Mr. Beaks Talks Season Two Of EAGLEHEART With Chris Elliott, Jason Woliner, Michael Koman And Andrew Weinberg!
The second season of EAGLEHEART kicks off this Thursday on Adult Swim with an expertly-crafted eleven-minute treatise on vengeance, predestination and decorative cakes. It's the kind of unabashed absurdity we've come to expect from a show starring Chris Elliott, but there's a structural refinement that's unusual for the Adult Swim format. It's not just about cramming as many gags as possible into its truncated runtime; EAGLEHEART's writers are attempting to tell a fully coherent story that's more than the sum of its jokes.
Judging from the premiere and two future episodes (all of which were screened last Tuesday at the Cinefamily in Los Angeles), EAGLEHEART is hitting a groove reminiscent of the way PARKS & RECREATION figured itself out in season two. Elliott and the show's creative core - writers Michael Koman, Andrew Weinberg and Jason Woliner (who also directs most of the episodes) - have clearly realized that the show needs to be more than a parody of tough-guy cop procedurals, and so they've opted to emphasize the bizarre personal travails of U.S. Marshal Chris Monsanto and his fellow officers, Brett (Brett Gelman) and Susie (Maria Thayer). One episode finds Monsanto running off with a bar band to a chain nightclub in Orlando to unlock the mystery of the blues; another centers on Brett attempting to raise as a child a mass of indigestible matter removed from his stomach; and perhaps the best I've seen yet features Susie repeatedly transforming herself into a primitive man (think William Hurt in ALTERED STATES) in order to better fit in at the male-dominated marshals service. Trust me, it all makes an alarming amount of sense.
Elliott is very much an elder statesman of this brand of comedy, having become a cult hero for his offbeat antics on LATE NIGHT WITH DAVID LETTERMAN, the classic sitcom GET A LIFE and the massively underrated CABIN BOY. Those groundbreaking efforts obviously helped pave the way for LATE NIGHT WITH CONAN O'BRIEN, on which Koman and Weinberg were staff writers for close to a decade (they also contributed to O'Brien's tragically short-lived TONIGHT SHOW run). Combine Woliner's involvement with the sketch comedy troupe HUMAN GIANT, and you've got three decades worth of bugfuck powering EAGLEHEART. Refined bugfuck. Focused bugfuck.
I recently sat down with the EAGLEHEART brain trust to discuss their approach to the second season, and how they applied what they've learned from their previous shows. I was especially interested in getting Elliott's thoughts as to how working with Adult Swim compares to his brief run battling the FOX network on GET A LIFE (which is finally headed to DVD thanks to Shout! Factory). And, as it must, CABIN BOY came up. These guys were a blast to interview.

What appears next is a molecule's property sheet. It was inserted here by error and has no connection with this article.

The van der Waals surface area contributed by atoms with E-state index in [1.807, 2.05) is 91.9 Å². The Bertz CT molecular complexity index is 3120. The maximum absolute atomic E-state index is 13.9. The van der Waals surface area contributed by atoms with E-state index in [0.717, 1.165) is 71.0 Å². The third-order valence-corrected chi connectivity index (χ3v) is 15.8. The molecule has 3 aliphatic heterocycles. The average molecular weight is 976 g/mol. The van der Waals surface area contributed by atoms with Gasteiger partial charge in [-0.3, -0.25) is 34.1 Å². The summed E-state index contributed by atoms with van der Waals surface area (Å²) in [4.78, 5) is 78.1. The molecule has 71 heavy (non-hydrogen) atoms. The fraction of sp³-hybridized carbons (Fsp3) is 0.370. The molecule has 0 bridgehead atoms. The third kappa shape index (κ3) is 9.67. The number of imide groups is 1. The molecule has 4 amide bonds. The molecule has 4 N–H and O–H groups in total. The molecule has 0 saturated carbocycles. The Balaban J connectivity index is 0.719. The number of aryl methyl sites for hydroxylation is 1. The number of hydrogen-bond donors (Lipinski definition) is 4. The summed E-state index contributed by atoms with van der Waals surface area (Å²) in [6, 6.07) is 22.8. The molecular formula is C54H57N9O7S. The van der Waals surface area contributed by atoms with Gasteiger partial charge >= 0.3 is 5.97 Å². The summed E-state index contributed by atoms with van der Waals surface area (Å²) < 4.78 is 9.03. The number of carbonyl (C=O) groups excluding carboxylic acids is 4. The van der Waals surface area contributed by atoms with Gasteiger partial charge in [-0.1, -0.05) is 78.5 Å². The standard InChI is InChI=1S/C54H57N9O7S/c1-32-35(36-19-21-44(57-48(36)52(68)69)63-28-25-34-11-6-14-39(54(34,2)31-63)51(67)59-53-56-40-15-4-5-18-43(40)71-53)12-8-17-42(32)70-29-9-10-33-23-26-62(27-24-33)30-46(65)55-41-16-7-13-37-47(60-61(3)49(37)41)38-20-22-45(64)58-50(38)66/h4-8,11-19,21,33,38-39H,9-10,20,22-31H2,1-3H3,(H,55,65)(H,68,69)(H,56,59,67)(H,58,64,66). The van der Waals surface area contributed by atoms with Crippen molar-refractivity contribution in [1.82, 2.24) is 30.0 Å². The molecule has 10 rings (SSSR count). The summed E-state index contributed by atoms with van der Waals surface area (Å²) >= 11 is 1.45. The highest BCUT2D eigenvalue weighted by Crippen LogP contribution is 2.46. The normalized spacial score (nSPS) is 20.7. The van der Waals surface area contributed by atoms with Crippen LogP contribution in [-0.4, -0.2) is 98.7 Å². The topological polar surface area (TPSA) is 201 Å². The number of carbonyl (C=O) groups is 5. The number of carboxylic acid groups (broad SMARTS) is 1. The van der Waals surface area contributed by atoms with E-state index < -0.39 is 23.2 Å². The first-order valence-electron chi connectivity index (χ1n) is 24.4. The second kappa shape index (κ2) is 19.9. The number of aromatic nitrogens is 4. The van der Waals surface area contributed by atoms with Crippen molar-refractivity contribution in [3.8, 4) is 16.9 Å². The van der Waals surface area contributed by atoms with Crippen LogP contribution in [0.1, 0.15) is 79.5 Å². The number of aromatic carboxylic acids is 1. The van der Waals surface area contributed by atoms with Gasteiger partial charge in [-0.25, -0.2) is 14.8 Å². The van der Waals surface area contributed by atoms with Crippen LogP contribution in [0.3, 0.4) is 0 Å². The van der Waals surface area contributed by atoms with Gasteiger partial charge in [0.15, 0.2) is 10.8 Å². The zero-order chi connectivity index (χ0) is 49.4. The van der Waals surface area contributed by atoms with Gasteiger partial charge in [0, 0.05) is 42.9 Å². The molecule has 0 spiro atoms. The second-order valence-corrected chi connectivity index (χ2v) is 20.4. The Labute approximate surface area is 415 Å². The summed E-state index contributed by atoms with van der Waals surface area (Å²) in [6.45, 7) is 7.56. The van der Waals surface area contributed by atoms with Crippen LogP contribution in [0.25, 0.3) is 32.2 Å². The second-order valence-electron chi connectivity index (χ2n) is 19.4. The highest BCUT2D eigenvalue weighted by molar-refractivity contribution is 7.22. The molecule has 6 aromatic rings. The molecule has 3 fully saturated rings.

Mr. Beaks: The creative freedom Adult Swim allows you is unprecedented. You all have worked in some capacity with major networks, and you know what it is to deal with standards and practices. But the tradeoff for this freedom is the fifteen minute window. Is that acceptable?
Jason Woliner: We actually like the fifteen-minute format. We kind of wrote this show to that. I don't know if any of us would want to do this exact kind of show at a normal length, so I don't think there's that much push-and-pull between that. What we found is that, if they like you, you have the freedom to do whatever. There's still standards and practices, but we've obviously been able to get away with a lot of crazy cartoon violence. We love it.
Michael Koman: The show still has a rating. There are still limits. But they're pretty good about letting us have body parts flying around.
Chris Elliott: What are their limits? Have you ever been told "You can't do that"?
Woliner: When we started doing it, we were like, "How over the top can it get?" And the legal department sent us a clip from DARKPLACE, where a guy just explodes. But it's obviously a dummy exploding. If someone gets shot and they start crying like it's real, they don't want you to do that. But if they get shot and they burst like a balloon full of blood, that's much more palatable to them. The more cartoony it is, they can say, "This isn't realistic violence." Every single time we submit an episode, we get a list of every shot that's a problem. They won't usually say no; they usually say, "We have to go up the chain to get it approved." Basically, when there's something really in contention, whether it's violent or sexual, they have to go to Mike Lazzo, the head of Adult Swim, and if he's okay with it, they're okay with it.
Koman: They just have timecode, and it's like every thirty-eight seconds of the show, they'll say, "At this point, you cannot show excessive blood or gore."
Elliott: Why? Because it's too much?
Koman: Yeah. If there's a person being shot, because we like to have juicy blood splatters... you're not supposed to do too much of it.
Andrew Weinberg: But the S&P people, that's their job: to protect the network from lawsuits or whatever. They don't care if the show is funny or not; they just don't want to get in trouble because the network got fined. It is funny, though. There's an episode this year that's all about Chris shooting people and creating these blood splatters. And they were like, "When Chris shoots this guy and creates a blood splatter, we shouldn't see a blood splatter." And it's like, "Well, you know that the entire episode is about that, so I don't really know how we get around it."